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Health and mobility problems can feel isolating, and that sense of isolation can grow deeper when the problem, such as long COVID, isn't readily apparent to others. APTA's newest public service announcement speaks directly to that sense of isolation by offering a hopeful message: You're not alone — physical therapists and physical therapist assistants are there to help you on your journey back to health.

The newest PSA from APTA is targeted at anyone experiencing a health challenge that could benefit from physical therapy — with long COVID, a condition PTs are increasingly treating, cited as just one example. The announcement will be released to television and radio stations across the country in 60-second, 30-second, and 15-second versions.

The video version of the PSA tracks a woman as she moves from feeling alone with her health condition to a sense of reconnection through a recovery process that includes physical therapy, with a dramatization that features a cast that reflects diversity in gender, age, and ability. Even the audio-only versions make a clear statement: Physical therapy is for everyone. APTA members Monique Caruth, PT, DPT; Cathy Elrod, PT, PhD; Shyanne RedBear, SPT; and Mike Reing, PT, MSPT, appear in the video.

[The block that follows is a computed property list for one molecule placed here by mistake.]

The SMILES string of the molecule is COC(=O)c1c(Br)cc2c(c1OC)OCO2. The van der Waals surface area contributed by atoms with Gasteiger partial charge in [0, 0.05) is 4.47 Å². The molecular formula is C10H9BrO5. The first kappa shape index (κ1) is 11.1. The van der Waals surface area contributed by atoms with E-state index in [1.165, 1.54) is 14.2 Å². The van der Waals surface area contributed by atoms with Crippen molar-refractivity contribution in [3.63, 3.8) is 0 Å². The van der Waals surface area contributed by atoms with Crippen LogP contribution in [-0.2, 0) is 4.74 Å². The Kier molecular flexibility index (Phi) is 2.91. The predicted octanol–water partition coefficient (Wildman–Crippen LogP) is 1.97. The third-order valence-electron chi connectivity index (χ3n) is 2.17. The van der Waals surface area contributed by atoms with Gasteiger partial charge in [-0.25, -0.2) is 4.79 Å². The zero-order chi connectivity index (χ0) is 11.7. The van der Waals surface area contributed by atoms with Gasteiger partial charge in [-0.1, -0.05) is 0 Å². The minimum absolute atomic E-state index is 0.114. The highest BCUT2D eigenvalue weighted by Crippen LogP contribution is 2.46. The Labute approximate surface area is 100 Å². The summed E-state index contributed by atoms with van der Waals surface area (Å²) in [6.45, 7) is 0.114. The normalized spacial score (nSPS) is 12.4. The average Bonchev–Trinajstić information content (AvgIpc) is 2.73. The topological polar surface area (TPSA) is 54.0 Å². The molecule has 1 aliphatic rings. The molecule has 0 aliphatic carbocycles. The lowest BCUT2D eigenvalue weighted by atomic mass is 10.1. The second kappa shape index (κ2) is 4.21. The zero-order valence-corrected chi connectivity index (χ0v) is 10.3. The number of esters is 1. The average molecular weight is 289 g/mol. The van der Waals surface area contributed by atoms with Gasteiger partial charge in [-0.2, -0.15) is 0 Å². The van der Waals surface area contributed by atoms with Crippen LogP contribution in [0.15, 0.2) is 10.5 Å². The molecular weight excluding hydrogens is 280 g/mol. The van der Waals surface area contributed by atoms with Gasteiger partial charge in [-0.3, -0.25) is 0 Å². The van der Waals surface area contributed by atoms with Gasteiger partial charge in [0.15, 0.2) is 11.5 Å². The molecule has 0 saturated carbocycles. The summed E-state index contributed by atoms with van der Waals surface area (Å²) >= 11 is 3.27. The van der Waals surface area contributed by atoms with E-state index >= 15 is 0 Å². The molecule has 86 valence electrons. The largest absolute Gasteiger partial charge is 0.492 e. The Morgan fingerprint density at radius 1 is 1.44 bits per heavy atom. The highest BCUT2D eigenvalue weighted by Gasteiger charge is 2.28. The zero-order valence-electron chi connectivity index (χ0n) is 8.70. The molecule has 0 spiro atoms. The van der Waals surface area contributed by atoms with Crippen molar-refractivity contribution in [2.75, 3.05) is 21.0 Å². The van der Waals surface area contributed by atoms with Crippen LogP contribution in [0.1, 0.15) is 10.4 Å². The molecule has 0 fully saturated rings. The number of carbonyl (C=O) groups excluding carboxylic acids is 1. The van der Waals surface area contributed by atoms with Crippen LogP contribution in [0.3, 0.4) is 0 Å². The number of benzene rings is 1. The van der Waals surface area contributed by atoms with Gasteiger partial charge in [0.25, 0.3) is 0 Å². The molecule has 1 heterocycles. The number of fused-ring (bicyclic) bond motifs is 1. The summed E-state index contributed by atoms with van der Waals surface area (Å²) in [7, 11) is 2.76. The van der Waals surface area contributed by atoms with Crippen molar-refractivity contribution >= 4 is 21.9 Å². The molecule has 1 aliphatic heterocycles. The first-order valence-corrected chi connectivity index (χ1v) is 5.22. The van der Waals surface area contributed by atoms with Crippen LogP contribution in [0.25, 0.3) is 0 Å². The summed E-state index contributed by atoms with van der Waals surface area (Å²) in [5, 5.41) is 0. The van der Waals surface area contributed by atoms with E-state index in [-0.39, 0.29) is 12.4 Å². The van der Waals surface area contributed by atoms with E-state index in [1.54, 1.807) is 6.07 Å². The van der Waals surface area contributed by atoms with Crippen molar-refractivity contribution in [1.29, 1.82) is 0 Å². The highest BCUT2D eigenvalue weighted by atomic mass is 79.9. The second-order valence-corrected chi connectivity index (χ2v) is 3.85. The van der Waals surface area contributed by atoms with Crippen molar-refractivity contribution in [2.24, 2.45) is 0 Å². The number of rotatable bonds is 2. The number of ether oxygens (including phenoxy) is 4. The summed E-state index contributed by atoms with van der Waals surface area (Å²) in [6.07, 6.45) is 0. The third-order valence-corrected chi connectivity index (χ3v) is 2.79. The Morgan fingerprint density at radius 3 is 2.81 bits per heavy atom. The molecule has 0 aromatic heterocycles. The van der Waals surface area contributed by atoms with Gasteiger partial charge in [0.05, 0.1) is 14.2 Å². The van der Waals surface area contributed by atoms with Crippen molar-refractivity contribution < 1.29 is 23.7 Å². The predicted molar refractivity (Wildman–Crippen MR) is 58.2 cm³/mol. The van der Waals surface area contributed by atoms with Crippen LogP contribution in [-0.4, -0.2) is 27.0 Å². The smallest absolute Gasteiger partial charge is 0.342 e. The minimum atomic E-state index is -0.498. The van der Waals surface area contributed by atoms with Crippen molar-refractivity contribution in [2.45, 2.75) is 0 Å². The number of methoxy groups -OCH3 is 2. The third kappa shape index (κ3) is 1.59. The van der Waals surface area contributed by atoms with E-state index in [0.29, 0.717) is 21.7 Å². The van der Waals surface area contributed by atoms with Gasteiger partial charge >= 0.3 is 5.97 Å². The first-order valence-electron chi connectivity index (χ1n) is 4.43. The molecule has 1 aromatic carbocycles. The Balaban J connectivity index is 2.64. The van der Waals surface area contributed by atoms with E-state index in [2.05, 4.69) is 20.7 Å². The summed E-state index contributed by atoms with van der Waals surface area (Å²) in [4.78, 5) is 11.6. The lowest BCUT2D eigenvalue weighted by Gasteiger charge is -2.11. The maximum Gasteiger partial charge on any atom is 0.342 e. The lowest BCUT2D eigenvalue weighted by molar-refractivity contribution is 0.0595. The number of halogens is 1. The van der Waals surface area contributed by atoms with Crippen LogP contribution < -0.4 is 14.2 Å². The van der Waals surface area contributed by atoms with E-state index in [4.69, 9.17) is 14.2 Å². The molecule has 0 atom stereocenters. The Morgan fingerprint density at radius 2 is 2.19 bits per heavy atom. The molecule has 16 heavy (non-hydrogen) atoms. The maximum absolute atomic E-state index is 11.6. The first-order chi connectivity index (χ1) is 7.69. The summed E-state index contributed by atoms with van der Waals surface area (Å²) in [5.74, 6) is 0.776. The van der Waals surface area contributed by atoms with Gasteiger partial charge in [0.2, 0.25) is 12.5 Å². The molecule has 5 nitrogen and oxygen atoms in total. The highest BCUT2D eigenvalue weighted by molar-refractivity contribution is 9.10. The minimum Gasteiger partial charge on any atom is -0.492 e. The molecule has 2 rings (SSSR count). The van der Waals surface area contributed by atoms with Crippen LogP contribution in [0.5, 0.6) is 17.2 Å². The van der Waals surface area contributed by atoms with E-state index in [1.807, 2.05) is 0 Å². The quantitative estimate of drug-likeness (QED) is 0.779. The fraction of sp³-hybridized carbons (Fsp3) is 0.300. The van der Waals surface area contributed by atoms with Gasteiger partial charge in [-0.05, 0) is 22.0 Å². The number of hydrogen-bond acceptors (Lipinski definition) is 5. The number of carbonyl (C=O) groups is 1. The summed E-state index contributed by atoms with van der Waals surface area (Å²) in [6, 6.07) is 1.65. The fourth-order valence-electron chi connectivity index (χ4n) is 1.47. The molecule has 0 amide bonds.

This is the fourth PSA APTA has produced in 2016. As in previous PSAs, the newest announcement is clearly branded as a product of APTA, and urges viewers and listeners to visit, the association's consumer-facing website, for more information and to locate a physical therapist through the site's Find a PT locator. And if previous APTA PSAs are any indication, the impact will be wide: The association's previous PSA on the importance of physical activity received 895 airings across the country, reaching an estimated 76 million people. During that same time, set a new record for web traffic, with 5 million visitors during 2022.

Combined, the PSAs,, and other outreach efforts such as the series of full-page ads published in the New York Times in 2022, are contributing to a marked increase in the public's understanding of physical therapy and the expertise of PTs and PTAs. A 2022 APTA report on consumer attitudes showed a deepening knowledge of the role PTs can play in injury prevention, pain reduction, recovery from surgery, and improved range of motion, among other positive trends.

APTA CEO Justin Moore, PT, DPT, believes the PSAs aren't just a wise investment — they're also a needed public service.

"Increasing the public's access to and understanding of physical therapy is central to our mission, and PSAs like the one we've just released do an excellent job of delivering that message in a compelling way," Moore said. "But just as important is reaching people who may feel hopeless and alone in their health struggles to let them know that PTs and PTAs are there to help."

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